In 2012, all nine Supreme Court justices denied Hilton’s petition to review his conviction.
Since Hilton has exhausted his traditional appeals and is not allowed to file another one, he sought relief with the personal restraint petition, which is designed to point out new information that was not available to the defense or a new law that has come into effect since the appeal was finalized.
Hilton says the state violated his right to due process by failing to provide the defense with evidence before trial relating to usage of the Ulriches’ home computer.
Evidence that the Ulriches’ computer was being used until 8:07 p.m. would have contradicted the prosecution’s theory that Hilton killed the couple sometime between 6:42 p.m. and 7:41 p.m., Hilton argues.
He said it was not disclosed to the defense that prosecutors asked a Battelle expert to explain and confirm the activity times on the computer.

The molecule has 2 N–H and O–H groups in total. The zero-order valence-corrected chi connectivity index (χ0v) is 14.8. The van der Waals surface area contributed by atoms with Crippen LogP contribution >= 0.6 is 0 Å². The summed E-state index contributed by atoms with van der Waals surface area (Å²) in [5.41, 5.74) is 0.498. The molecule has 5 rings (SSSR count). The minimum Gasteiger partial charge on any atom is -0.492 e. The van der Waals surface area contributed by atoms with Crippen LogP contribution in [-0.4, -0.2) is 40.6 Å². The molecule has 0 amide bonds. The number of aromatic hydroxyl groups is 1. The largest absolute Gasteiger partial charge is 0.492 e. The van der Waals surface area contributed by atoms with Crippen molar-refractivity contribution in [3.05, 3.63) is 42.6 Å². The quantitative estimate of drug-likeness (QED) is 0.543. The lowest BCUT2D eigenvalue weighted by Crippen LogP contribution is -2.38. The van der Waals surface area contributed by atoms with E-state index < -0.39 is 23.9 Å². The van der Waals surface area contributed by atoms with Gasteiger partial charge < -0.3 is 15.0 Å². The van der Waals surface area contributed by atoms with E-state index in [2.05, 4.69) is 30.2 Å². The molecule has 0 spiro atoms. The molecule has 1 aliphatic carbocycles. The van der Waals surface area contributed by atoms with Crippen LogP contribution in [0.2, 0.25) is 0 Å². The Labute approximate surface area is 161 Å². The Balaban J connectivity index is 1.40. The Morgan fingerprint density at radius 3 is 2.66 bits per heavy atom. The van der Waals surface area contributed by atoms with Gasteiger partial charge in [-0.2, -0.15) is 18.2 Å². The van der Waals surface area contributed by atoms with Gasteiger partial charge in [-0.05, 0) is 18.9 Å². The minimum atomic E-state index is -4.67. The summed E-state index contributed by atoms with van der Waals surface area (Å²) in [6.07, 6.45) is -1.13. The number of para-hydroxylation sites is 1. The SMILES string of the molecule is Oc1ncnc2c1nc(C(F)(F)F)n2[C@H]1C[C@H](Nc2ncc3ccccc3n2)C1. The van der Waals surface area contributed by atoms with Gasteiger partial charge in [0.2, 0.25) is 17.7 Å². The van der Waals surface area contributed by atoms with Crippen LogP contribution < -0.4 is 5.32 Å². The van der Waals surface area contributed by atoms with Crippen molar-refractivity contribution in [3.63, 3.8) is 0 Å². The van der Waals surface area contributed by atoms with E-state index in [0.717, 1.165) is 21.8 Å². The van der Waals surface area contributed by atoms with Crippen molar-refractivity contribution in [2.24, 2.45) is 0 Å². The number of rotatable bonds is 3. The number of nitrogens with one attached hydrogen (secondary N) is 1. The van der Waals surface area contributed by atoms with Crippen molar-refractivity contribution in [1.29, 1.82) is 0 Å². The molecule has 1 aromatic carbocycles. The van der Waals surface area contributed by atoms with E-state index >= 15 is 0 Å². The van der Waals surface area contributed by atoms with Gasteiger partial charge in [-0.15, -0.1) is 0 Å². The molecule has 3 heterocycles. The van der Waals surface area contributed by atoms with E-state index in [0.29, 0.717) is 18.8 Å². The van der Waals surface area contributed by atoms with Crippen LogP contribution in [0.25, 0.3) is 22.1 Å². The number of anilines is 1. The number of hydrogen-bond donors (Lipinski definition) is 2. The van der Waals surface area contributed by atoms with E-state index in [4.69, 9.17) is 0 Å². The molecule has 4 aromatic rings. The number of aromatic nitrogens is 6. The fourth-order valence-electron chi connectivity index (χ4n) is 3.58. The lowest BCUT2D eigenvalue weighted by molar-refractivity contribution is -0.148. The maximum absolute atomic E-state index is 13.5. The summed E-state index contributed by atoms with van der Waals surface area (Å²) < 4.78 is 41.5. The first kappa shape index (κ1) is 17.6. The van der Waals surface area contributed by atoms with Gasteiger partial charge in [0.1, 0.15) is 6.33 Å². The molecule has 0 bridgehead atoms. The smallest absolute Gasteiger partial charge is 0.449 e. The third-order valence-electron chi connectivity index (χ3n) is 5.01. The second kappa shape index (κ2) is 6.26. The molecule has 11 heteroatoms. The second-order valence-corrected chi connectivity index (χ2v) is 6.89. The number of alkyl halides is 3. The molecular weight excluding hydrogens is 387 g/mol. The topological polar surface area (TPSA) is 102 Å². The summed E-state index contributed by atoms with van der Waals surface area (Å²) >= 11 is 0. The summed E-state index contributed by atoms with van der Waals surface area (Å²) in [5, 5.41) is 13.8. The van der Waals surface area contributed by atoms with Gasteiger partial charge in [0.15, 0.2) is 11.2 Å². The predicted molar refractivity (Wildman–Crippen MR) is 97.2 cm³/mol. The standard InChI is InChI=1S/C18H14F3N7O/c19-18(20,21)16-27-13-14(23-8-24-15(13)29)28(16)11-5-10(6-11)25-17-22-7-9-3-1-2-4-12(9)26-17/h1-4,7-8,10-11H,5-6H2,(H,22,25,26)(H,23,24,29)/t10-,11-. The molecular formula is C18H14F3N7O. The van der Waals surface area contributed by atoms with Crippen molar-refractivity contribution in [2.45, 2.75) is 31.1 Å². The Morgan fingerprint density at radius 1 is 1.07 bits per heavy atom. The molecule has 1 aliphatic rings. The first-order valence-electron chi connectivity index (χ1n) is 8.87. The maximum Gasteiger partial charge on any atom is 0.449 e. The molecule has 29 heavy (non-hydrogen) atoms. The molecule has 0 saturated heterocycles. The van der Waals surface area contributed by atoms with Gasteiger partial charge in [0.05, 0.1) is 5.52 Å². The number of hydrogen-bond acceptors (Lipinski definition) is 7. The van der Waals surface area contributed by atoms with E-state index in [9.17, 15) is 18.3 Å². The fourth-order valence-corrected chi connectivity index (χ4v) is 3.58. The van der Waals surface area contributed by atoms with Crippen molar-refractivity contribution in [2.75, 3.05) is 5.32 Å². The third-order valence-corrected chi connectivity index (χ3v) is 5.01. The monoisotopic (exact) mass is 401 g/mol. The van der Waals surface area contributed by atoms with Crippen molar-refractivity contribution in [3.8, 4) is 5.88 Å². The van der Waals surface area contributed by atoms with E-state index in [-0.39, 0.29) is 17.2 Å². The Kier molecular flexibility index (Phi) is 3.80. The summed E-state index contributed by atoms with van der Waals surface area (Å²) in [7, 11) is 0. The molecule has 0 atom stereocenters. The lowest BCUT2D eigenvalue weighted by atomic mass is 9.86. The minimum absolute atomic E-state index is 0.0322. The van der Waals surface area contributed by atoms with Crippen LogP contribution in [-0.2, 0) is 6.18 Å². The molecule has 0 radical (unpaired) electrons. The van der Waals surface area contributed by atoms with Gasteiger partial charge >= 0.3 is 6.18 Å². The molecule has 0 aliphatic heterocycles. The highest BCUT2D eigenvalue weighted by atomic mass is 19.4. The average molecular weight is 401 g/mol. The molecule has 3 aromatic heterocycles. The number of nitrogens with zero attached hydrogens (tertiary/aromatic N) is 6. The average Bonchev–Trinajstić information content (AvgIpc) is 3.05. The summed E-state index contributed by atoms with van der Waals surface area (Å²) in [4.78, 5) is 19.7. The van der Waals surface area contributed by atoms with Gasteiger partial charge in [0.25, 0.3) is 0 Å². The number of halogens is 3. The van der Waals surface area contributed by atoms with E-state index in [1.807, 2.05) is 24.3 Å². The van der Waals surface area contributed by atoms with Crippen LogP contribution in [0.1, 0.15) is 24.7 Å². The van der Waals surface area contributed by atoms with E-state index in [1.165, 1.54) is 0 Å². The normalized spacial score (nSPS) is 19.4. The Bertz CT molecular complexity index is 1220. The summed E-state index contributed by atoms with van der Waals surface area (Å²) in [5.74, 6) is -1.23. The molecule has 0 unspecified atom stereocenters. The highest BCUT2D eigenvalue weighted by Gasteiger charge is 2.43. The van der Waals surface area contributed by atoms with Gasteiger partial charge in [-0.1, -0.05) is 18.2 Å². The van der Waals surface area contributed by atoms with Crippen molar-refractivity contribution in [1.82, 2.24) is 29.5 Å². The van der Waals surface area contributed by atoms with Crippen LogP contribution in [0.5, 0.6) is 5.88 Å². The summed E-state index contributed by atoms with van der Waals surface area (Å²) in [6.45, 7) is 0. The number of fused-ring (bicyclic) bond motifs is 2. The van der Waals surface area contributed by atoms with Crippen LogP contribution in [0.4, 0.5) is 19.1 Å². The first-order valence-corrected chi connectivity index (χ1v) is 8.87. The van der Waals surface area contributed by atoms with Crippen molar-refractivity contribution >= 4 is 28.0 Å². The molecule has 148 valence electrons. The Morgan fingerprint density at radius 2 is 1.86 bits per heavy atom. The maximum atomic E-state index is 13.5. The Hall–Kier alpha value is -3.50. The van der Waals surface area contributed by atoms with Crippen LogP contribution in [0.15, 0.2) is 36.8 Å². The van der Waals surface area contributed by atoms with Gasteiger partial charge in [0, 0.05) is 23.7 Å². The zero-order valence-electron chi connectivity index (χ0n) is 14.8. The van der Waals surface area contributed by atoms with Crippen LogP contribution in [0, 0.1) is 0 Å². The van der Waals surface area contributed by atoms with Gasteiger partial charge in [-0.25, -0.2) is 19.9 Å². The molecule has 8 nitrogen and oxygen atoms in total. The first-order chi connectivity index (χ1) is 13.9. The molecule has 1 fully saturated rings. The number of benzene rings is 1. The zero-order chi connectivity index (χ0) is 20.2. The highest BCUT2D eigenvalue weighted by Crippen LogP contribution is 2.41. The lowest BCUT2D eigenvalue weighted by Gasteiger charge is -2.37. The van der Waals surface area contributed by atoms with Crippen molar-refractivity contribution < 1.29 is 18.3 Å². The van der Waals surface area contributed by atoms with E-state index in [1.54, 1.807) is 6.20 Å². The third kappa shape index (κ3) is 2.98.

If Holt and Connick had pursued that evidence, they might have been able to show jurors that either the Ulriches were still alive at that later time or the “real killer” was still inside the house at a time Hilton was known to be in his own home using his computer, he says.
Holt filed a declaration for Hilton’s petition stating he primarily was responsible for investigating and presenting the computer evidence at trial.
Holt acknowledged receiving the report, but said he didn’t understand the significance of the detective’s conclusion, otherwise he would have used it to support their claims that someone else was responsible, the opinion said.
Connick said he does not remember seeing the detective’s report, but undoubtedly would have reviewed it if included in documents that came from the prosecution and investigators.
The appellate court also rejected claims the defense attorneys were ineffective because they “unwittingly waived” a defense relating to another possible suspect. The judges said the case lacked “relevant admissible third party perpetrator evidence.”